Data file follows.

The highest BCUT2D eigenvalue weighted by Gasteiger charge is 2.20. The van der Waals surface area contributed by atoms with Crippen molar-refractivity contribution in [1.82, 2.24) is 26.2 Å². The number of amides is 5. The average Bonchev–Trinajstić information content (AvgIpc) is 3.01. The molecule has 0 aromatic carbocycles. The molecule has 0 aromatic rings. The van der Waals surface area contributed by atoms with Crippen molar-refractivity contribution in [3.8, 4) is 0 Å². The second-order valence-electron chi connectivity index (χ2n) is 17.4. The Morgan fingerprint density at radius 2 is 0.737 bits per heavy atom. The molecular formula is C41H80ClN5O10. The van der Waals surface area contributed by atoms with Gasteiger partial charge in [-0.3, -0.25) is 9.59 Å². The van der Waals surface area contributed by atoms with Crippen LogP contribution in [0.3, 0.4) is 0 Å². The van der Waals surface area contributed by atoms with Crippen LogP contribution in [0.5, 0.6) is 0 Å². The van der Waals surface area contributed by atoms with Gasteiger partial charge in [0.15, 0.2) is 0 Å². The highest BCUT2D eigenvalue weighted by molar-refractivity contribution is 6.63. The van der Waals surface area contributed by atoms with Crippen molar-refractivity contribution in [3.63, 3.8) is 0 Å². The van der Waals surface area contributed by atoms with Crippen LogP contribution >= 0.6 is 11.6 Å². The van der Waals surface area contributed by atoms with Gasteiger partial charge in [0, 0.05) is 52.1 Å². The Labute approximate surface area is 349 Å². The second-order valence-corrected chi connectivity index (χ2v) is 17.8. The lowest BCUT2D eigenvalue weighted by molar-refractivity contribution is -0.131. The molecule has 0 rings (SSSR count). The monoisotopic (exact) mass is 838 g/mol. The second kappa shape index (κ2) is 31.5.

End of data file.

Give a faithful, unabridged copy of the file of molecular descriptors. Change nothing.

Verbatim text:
The highest BCUT2D eigenvalue weighted by Gasteiger charge is 2.20. The van der Waals surface area contributed by atoms with Crippen molar-refractivity contribution in [1.82, 2.24) is 26.2 Å². The number of amides is 5. The average Bonchev–Trinajstić information content (AvgIpc) is 3.01. The molecule has 0 aromatic carbocycles. The molecule has 0 aromatic rings. The van der Waals surface area contributed by atoms with Crippen molar-refractivity contribution in [3.8, 4) is 0 Å². The second-order valence-electron chi connectivity index (χ2n) is 17.4. The Morgan fingerprint density at radius 2 is 0.737 bits per heavy atom. The molecular formula is C41H80ClN5O10. The van der Waals surface area contributed by atoms with Gasteiger partial charge in [-0.3, -0.25) is 9.59 Å². The van der Waals surface area contributed by atoms with Crippen LogP contribution in [0.3, 0.4) is 0 Å². The van der Waals surface area contributed by atoms with Crippen LogP contribution in [0.5, 0.6) is 0 Å². The van der Waals surface area contributed by atoms with Gasteiger partial charge in [0.15, 0.2) is 0 Å². The highest BCUT2D eigenvalue weighted by molar-refractivity contribution is 6.63. The van der Waals surface area contributed by atoms with Crippen molar-refractivity contribution in [3.63, 3.8) is 0 Å². The van der Waals surface area contributed by atoms with Crippen LogP contribution >= 0.6 is 11.6 Å². The van der Waals surface area contributed by atoms with Gasteiger partial charge in [0, 0.05) is 52.1 Å². The Labute approximate surface area is 349 Å². The second-order valence-corrected chi connectivity index (χ2v) is 17.8. The lowest BCUT2D eigenvalue weighted by molar-refractivity contribution is -0.131. The molecule has 0 rings (SSSR count). The monoisotopic (exact) mass is 838 g/mol. The second kappa shape index (κ2) is 31.5.